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I have a client asking me to change the navigation colour scheme on a website design im doing to match the individual products.

Personally I think its:

  1. a bad idea
  2. it wont work with their overarching brand
  3. it is confusing
  4. just a bad experience.

They have seen the Barbican website which they really like and wish to replicate the navigation colour style here utilising the branded products.

Background:

This brand, for the sake of this being public lets call it 'X'.

The site is relatively small and X are only selling 7 products right now and the range will likely grow at a very slow rate, each product is branded with a different colour scheme to distinguish it from the rest. This is something I can not change. They also want this to be AA accessible too.

Question:

Are there any studies or research that can back up the suggestion as to why this is a bad idea? Or have any advice that I maybe missing here that I can back up my rationale with.

  • This is why i ask for any research, studies or advice out there that maybe existing because they are not enough to go back to a client with. A/B testing maybe a route to suggest. – UIO May 16 at 9:51
  • Color + usability would be concerned about ... contrast, readability, color blindness, etc. Just not liking the colors? Don't think that's a usability issue. Look at Windows XP. Despite the horrible color scheme, people liked the interface enough to stick with it for over a decade. – xiota May 16 at 9:53
  • The barbican site is slow on my computer (guessing heavy scripting and image loading). That could be a usability concern. I won't stay on the site long enough to figure out what it is, let alone buy any product it might be selling. If this potential issue doesn't concern your client, I doubt there's anything that would. – xiota May 16 at 10:09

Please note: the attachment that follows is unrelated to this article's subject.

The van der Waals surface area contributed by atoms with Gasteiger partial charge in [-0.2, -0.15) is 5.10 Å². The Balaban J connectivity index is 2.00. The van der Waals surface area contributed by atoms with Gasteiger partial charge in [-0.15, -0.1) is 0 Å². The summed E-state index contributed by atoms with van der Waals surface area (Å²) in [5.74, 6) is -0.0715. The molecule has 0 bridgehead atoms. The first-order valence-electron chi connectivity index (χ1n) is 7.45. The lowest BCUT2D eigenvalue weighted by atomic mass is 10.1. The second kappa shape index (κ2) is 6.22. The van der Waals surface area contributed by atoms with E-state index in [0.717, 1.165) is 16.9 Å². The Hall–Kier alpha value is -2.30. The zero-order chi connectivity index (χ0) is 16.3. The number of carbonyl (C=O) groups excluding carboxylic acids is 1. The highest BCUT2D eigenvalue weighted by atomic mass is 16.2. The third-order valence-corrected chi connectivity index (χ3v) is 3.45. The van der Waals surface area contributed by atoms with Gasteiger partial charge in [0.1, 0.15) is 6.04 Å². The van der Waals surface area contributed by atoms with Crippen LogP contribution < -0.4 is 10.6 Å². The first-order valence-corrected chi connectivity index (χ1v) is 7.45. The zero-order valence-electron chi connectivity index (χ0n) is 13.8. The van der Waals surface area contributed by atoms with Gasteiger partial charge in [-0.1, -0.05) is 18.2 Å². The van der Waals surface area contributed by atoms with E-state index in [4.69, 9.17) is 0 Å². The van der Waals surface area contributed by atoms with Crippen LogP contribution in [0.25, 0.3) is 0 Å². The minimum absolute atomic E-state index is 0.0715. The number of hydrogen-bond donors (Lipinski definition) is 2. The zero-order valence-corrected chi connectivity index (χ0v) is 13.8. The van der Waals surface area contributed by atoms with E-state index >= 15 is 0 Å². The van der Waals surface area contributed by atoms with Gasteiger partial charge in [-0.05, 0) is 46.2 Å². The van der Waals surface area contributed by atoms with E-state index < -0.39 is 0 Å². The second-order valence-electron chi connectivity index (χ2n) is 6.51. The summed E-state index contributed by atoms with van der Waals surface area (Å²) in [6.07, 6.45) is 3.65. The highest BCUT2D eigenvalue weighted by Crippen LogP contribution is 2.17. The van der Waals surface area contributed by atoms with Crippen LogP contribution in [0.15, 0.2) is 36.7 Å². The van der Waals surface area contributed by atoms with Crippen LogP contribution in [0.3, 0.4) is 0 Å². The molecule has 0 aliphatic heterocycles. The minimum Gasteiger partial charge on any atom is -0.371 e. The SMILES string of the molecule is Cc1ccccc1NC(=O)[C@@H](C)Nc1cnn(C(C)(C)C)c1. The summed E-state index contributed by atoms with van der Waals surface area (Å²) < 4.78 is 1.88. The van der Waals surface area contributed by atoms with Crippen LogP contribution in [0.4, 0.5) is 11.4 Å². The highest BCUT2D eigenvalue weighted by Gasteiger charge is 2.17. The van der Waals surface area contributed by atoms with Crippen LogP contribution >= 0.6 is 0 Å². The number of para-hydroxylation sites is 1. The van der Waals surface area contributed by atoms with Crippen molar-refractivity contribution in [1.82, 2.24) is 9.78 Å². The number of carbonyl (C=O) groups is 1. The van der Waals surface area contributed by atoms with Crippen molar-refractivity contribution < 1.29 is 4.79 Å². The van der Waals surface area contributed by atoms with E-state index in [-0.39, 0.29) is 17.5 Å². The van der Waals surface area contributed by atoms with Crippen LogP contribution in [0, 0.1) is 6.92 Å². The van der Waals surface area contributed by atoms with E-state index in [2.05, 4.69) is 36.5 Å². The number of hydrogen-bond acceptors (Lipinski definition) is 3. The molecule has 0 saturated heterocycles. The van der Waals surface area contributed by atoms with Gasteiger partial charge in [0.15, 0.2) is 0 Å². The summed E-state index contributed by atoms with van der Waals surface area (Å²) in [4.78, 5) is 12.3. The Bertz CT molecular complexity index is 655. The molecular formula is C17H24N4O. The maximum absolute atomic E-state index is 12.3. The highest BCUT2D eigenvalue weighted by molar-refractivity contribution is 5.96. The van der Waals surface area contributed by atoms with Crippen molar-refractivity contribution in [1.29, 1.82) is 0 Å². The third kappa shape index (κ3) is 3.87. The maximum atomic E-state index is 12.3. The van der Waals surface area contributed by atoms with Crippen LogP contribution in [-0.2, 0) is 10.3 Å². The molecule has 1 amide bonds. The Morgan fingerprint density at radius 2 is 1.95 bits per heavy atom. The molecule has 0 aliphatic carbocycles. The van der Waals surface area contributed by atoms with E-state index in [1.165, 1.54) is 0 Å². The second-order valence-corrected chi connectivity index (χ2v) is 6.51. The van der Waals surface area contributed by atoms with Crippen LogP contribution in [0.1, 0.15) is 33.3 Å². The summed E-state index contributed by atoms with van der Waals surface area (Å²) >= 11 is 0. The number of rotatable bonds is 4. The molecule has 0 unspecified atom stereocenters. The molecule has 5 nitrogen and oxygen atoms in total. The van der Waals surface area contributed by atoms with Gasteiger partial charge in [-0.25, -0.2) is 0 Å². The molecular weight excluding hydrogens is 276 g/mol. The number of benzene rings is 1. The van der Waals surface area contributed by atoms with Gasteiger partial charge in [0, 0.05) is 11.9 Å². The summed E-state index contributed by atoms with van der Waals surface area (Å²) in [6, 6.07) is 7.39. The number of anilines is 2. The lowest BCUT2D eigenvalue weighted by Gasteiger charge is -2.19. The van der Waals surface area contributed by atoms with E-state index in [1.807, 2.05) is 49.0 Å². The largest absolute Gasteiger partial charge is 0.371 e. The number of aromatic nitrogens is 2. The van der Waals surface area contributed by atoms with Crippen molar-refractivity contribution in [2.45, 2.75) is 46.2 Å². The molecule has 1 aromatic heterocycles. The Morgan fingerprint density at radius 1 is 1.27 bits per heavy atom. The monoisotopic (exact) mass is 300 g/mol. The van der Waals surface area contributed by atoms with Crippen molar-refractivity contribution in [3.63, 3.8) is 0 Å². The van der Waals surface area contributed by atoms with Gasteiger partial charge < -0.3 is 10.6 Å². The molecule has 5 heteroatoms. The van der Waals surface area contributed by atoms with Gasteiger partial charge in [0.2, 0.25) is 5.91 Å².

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This spans branding, usability and accessibility. The Barbican site uses colour to group content that appears outside its primary categories, although importantly doesn't rely only on colour to convey meaning.

Another important consideration on their site is that the non-interactive page elements within each section are all in greyscale, with colour largely being used to show interactivity or identify labels linking to another sections (see screenshot). Whilst this introduces issues around consistency and pattern recognition between screens, it does make it relatively easy to identify interactive features within a single page.

enter image description here

Many sites successfully use colour to differentiate between topics or sections (e.g. The Guardian) but this is most beneficial where those topics are sometimes mixed within a single feed. It also works best when users are expected to frequently return to that site and begin associating colours with their desired meaning.

I think some of the potential issues you identify are valid, but would suggest exploring what could make this work to begin with, rather than just looking for research to support it not working. That's what user testing is for :)

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This seems to be more a branding issue than it is a usability issue. Usability would be concerned about issues such as readability and color blindness. As long as the color choices are sane, if navigation links and function stay the same, usability shouldn't be significantly affected.

Nothing about the changing colors on the website you reference makes it "confusing" or difficult to use. However, it is slow. I won't stay on the site long enough to figure out what it is, let alone buy any product it might be selling. Rotating colors also makes establishing brand recognition difficult to impossible (unless the logo is a rainbow). If the client is aware and willing, it's pretty much their prerogative.


Changing the color scheme could work, depending on how it is implemented. Some possibilities:

  • The main color of the site could be the same (according to the main brand), but accent colors are changed (according to the specific product).

  • There might be a main banner that is kept consistent, while the scheme of the rest of the page is changed.

Consider visiting your client with colored pencils and a stack of wireframe drawings of webpages. Have them color in the the pages to demonstrate exactly what they are talking about. What they want may not be as bad as you imagine.

If you still have usability concerns, consider A/B testing.

  • Your second bullet point is currently what the design does, however they want the Barbican style header colour function as well. – UIO May 16 at 9:35

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